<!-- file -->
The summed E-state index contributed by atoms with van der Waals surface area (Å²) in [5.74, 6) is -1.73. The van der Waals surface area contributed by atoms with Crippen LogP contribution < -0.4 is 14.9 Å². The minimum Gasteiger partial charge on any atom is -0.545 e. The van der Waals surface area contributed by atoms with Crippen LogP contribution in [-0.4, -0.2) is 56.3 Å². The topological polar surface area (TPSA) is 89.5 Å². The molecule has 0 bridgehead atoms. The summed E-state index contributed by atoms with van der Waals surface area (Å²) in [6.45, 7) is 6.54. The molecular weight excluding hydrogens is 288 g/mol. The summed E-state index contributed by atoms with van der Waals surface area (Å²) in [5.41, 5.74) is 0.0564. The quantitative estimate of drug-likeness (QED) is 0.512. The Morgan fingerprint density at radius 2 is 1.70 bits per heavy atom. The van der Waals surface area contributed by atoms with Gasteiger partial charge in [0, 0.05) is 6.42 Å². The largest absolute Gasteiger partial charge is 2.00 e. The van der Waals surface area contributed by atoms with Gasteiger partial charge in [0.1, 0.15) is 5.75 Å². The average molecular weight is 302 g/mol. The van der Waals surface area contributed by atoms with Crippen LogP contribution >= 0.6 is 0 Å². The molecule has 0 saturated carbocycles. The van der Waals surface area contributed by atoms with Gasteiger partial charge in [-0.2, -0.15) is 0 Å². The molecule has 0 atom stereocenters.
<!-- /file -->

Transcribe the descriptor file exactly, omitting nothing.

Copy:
The summed E-state index contributed by atoms with van der Waals surface area (Å²) in [5.74, 6) is -1.73. The van der Waals surface area contributed by atoms with Crippen LogP contribution < -0.4 is 14.9 Å². The minimum Gasteiger partial charge on any atom is -0.545 e. The van der Waals surface area contributed by atoms with Crippen LogP contribution in [-0.4, -0.2) is 56.3 Å². The topological polar surface area (TPSA) is 89.5 Å². The molecule has 0 bridgehead atoms. The summed E-state index contributed by atoms with van der Waals surface area (Å²) in [6.45, 7) is 6.54. The molecular weight excluding hydrogens is 288 g/mol. The summed E-state index contributed by atoms with van der Waals surface area (Å²) in [5.41, 5.74) is 0.0564. The quantitative estimate of drug-likeness (QED) is 0.512. The Morgan fingerprint density at radius 2 is 1.70 bits per heavy atom. The van der Waals surface area contributed by atoms with Gasteiger partial charge in [0, 0.05) is 6.42 Å². The largest absolute Gasteiger partial charge is 2.00 e. The van der Waals surface area contributed by atoms with Gasteiger partial charge in [0.1, 0.15) is 5.75 Å². The average molecular weight is 302 g/mol. The van der Waals surface area contributed by atoms with Crippen LogP contribution >= 0.6 is 0 Å². The molecule has 0 saturated carbocycles. The van der Waals surface area contributed by atoms with Gasteiger partial charge in [-0.2, -0.15) is 0 Å². The molecule has 0 atom stereocenters.